Goodbye, Gunther: U.S. actor James Michael Tyler, best known for his role as the barista Gunther on the TV show Friends, has died at 59 of prostate cancer.

• Sneakers record: A pair of Michael Jordan's white-and-red Nike shoes, which he wore during his rookie season with the Chicago Bulls in 1984, sold for $1.47 million — a new record price for sneakers at auction.


"The end of a boss," titles Colombian daily El Espectador, reporting on the arrest of drug lord Dairo Antonio Usuga, known as Otoniel, who had led Colombia's largest criminal gang and had been on the U.S. Drug Enforcement Agency's most wanted list for years. He was captured in a raid and will be extradited to the U.S.



A Georgia man is being prosecuted for wire fraud after spending most of his business's COVID relief loan to buy one Pokémon trading card for $57,789.


How Thailand's "Lèse-Majesté" law is used to stifle all protest

Once meant to protect the royal family, the century-old law has become a tool for the military-led government in Bangkok to stamp out all dissent. A new report outlines the abuses.

👑 Thailand's Criminal Code "Lèse-Majesté" Article 112 imposes jail terms for defaming, insulting, or threatening the monarchy, with sentences of three to 15 years. This law has been present in Thai politics since 1908, though applied sparingly, only when direct verbal or written attacks against members of the royal family. But after the May 2014 military coup d'état, Thailand experienced the first wave of lèse-majesté arrests, prosecutions, and detentions of at least 127 individuals arrested in a much wider interpretation of the law.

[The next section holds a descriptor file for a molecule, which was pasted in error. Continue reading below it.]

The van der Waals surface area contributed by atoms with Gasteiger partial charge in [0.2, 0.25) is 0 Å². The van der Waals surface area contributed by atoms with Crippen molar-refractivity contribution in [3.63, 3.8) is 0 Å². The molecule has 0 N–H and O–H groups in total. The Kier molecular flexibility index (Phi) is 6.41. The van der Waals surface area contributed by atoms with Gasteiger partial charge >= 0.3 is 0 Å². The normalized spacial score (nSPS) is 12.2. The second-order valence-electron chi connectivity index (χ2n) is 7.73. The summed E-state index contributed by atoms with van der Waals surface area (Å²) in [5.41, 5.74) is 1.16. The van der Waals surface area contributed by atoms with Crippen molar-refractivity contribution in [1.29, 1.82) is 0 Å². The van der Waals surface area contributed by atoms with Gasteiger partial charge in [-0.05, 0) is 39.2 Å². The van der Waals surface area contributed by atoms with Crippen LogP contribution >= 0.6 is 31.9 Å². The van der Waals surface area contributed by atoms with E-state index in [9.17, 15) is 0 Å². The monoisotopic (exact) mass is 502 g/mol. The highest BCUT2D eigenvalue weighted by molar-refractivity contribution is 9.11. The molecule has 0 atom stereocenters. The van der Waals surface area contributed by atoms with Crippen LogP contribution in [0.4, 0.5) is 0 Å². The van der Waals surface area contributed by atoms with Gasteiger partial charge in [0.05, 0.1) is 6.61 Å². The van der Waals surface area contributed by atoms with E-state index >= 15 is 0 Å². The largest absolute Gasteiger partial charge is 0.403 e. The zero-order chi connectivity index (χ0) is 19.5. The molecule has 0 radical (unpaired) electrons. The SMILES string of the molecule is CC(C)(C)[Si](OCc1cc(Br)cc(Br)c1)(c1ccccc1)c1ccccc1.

🚨 The recent report "Second Wave: The Return of Lèse-Majesté in Thailand," documents how the Thai government has "used and abused Article 112 of the Criminal Code to target pro-democracy activists and protesters in relation to their online political expression and participation in peaceful pro-democracy demonstrations." The investigation shows 124 individuals, including at least eight minors, have been charged with lèse-majesté between November 2020 and August 2021. The new wave of charges is cited as a response to the rising pro-democracy protests across Thailand over the past year.